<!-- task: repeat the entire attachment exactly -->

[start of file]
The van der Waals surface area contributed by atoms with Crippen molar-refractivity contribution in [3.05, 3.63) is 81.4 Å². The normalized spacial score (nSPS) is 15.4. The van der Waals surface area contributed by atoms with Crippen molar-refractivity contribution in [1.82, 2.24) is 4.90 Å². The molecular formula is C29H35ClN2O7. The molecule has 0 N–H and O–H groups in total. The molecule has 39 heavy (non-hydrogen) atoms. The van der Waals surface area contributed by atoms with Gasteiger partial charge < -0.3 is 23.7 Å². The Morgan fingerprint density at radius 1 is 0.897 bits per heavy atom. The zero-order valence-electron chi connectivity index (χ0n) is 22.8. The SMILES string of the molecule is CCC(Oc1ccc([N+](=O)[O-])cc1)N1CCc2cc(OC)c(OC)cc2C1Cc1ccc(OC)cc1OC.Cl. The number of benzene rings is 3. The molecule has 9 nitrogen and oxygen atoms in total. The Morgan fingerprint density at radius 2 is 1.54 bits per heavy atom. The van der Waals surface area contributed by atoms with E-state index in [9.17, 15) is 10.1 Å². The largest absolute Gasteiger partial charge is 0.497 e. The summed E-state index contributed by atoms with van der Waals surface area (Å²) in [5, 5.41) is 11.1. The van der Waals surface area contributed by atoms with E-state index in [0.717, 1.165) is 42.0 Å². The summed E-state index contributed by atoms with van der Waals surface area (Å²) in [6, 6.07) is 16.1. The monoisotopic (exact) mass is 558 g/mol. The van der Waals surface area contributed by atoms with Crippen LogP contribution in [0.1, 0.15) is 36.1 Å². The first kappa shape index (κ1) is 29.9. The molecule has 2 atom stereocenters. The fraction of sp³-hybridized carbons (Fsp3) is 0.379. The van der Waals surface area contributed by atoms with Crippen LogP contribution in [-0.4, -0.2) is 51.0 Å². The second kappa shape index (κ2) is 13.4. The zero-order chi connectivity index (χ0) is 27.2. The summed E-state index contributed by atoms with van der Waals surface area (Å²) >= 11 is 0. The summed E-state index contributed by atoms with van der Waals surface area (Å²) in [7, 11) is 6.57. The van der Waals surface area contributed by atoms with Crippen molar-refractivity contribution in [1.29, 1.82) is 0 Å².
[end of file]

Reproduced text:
The van der Waals surface area contributed by atoms with Crippen molar-refractivity contribution in [3.05, 3.63) is 81.4 Å². The normalized spacial score (nSPS) is 15.4. The van der Waals surface area contributed by atoms with Crippen molar-refractivity contribution in [1.82, 2.24) is 4.90 Å². The molecular formula is C29H35ClN2O7. The molecule has 0 N–H and O–H groups in total. The molecule has 39 heavy (non-hydrogen) atoms. The van der Waals surface area contributed by atoms with Gasteiger partial charge < -0.3 is 23.7 Å². The Morgan fingerprint density at radius 1 is 0.897 bits per heavy atom. The zero-order valence-electron chi connectivity index (χ0n) is 22.8. The SMILES string of the molecule is CCC(Oc1ccc([N+](=O)[O-])cc1)N1CCc2cc(OC)c(OC)cc2C1Cc1ccc(OC)cc1OC.Cl. The number of benzene rings is 3. The molecule has 9 nitrogen and oxygen atoms in total. The Morgan fingerprint density at radius 2 is 1.54 bits per heavy atom. The van der Waals surface area contributed by atoms with E-state index in [9.17, 15) is 10.1 Å². The largest absolute Gasteiger partial charge is 0.497 e. The summed E-state index contributed by atoms with van der Waals surface area (Å²) in [5, 5.41) is 11.1. The van der Waals surface area contributed by atoms with E-state index in [0.717, 1.165) is 42.0 Å². The summed E-state index contributed by atoms with van der Waals surface area (Å²) in [6, 6.07) is 16.1. The monoisotopic (exact) mass is 558 g/mol. The van der Waals surface area contributed by atoms with Crippen LogP contribution in [0.1, 0.15) is 36.1 Å². The first kappa shape index (κ1) is 29.9. The molecule has 2 atom stereocenters. The fraction of sp³-hybridized carbons (Fsp3) is 0.379. The van der Waals surface area contributed by atoms with Crippen LogP contribution in [-0.4, -0.2) is 51.0 Å². The second kappa shape index (κ2) is 13.4. The zero-order chi connectivity index (χ0) is 27.2. The summed E-state index contributed by atoms with van der Waals surface area (Å²) >= 11 is 0. The summed E-state index contributed by atoms with van der Waals surface area (Å²) in [7, 11) is 6.57. The van der Waals surface area contributed by atoms with Crippen molar-refractivity contribution in [1.29, 1.82) is 0 Å².